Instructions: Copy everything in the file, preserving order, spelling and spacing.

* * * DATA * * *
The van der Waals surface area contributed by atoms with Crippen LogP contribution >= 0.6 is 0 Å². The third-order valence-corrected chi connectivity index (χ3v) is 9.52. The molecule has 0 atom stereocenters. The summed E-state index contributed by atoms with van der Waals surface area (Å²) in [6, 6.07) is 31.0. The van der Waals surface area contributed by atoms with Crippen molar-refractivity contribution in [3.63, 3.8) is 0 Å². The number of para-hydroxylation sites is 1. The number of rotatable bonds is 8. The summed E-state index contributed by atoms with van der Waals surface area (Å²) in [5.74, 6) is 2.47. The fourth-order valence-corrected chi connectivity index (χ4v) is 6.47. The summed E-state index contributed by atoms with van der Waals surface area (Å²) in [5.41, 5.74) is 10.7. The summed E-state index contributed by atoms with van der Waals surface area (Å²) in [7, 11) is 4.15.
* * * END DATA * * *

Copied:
The van der Waals surface area contributed by atoms with Crippen LogP contribution >= 0.6 is 0 Å². The third-order valence-corrected chi connectivity index (χ3v) is 9.52. The molecule has 0 atom stereocenters. The summed E-state index contributed by atoms with van der Waals surface area (Å²) in [6, 6.07) is 31.0. The van der Waals surface area contributed by atoms with Crippen molar-refractivity contribution in [3.63, 3.8) is 0 Å². The number of para-hydroxylation sites is 1. The number of rotatable bonds is 8. The summed E-state index contributed by atoms with van der Waals surface area (Å²) in [5.74, 6) is 2.47. The fourth-order valence-corrected chi connectivity index (χ4v) is 6.47. The summed E-state index contributed by atoms with van der Waals surface area (Å²) in [5.41, 5.74) is 10.7. The summed E-state index contributed by atoms with van der Waals surface area (Å²) in [7, 11) is 4.15.